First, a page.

The SCR 584 Unit, comprising 2 Officers and 47 Enlisted Men under the Command of 1st Lt. Brock was assigned to Company "C". Their domestic and operational sites are located at Ingolstadt, a small town about 20 kilometers from Eichstatt.
The secondary phase of this Company's reorganization continued throughout August. Personnel from the other Signal Aircraft Warning Units in XII Tactical Air Command were transferred in until the Company strength consisted of 7 Officers and 284 Enlisted Men.
Three "C" teams have been formed and the remainder of the personnel will remain with Company Headquarters. Platoon "A" with Lt. Knorr in Command, consisting of 2 Officers and 75 Enlisted Men, moved to an operational site at
Wels, Austria, on 29 August. They are training for operation on SCR 527. Platoon "B" and Platoon "C" are prepared to move to their operational sites in the near future.
A basic training system was initiated during the month of August including physical training, censorship and security, orientation, aircraft recognition, chemical warfare and close order drill. A total of 17 hours training period for 10 days is required for all Units of this organization.
The Battalion has made a rapid stride in the development of training technique, operational responsibilities and the systematic routine of work. It was a period of reorganization in staff personnel and further readjustment toward operational occupation of Germany.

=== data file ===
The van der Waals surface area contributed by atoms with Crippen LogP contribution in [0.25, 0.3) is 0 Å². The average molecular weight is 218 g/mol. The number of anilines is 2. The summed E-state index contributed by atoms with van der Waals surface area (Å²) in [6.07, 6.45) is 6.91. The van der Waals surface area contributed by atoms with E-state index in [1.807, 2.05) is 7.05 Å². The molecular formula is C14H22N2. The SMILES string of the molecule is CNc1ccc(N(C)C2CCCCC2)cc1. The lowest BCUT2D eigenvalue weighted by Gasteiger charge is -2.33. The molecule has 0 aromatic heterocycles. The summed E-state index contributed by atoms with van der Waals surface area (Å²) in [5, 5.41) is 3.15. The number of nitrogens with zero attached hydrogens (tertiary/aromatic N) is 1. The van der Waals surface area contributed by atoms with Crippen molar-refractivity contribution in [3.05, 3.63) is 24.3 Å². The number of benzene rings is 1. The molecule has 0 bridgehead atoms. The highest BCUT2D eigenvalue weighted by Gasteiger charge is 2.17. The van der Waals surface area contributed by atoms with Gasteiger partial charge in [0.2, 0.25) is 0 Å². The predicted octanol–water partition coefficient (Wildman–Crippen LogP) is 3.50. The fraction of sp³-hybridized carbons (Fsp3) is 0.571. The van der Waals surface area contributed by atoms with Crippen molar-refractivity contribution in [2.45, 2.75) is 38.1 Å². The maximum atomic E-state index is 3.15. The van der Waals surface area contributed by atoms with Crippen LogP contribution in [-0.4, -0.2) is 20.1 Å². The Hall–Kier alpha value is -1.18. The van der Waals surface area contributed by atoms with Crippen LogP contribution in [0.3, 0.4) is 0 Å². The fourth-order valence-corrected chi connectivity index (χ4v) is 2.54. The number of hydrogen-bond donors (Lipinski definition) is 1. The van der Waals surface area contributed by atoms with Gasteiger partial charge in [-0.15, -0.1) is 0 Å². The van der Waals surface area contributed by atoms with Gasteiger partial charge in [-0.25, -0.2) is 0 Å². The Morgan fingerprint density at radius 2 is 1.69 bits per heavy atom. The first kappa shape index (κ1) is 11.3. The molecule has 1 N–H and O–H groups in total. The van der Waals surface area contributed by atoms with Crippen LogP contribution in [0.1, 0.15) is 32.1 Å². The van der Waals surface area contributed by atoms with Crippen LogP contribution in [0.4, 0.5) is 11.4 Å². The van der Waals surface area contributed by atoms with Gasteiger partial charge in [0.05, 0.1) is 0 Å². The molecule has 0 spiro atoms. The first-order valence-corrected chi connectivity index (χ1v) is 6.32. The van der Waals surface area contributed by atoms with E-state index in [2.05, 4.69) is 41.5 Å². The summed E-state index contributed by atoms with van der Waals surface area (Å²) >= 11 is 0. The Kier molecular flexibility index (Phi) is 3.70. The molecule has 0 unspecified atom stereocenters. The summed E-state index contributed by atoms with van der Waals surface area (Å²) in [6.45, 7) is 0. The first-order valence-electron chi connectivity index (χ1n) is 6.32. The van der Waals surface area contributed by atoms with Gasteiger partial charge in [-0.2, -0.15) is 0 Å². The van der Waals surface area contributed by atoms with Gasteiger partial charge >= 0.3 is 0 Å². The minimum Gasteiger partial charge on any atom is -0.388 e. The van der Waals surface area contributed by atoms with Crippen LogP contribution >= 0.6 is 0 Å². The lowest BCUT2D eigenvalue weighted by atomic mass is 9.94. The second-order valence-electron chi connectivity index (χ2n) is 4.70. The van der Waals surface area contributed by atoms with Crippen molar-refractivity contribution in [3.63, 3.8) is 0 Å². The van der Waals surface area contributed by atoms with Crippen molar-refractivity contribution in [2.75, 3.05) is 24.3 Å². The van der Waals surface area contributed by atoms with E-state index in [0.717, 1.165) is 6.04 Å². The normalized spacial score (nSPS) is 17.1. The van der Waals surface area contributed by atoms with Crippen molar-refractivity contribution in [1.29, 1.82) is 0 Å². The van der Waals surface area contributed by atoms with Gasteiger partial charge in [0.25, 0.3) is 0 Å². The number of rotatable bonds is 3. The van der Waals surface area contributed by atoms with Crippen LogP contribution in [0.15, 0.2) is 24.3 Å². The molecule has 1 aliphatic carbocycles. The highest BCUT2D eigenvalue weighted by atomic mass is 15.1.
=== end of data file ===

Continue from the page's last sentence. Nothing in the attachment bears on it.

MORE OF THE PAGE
The training of personnel was on an individual basis. Shortages developed and were replaced with Men who had some previous knowledge of the job. This "on the job" training of personnel on various types of equipment will continue with Men of low ASR scores in order that the high point personnel may be replaced.
The Battalion is 2/10 administrative, 3/10 training and 5/10 operational.
The turnover in personnel during the month of August was close to 30%. As a rule, low point personnel were exchanged for high score Men transferred to Units scheduled for return to the States. There are, as of the end of August, still 80 men left in the Battalion with ASR scores of 85 and above. Most of these will be shipped out shortly. There are also 250 Enlisted Men in the 75 to 84 score bracket. The bulk of personnel are in the next lower class 60 to 74. There is a total of 20 Men in the Unit who are over 38 years of age and who desire discharge. A survey of personnel by Military Occupational Specialties shows that there still exists a number of shortages and overages. However, an extensive program of on the job training is in progress and it is expected that the existing shortages can be filled from personnel now carried as surplus. This will eventually necessitate many reclassifications. Screening the Battalion on the basis of an ASR score of 85 points, the correct number of Enlisted personnel is on hand. However, the Battalion is short on Officers, especially in Radar and Administrative fields.
STAFF ACTIVITIES AND CONFERENCES
The Special Service Office was organized on 6 August 1945 with Lt. John S. Foster as Special Service Officer and Sgt. Stranahan as non com. Pfc Dwyer was recently included in the staff.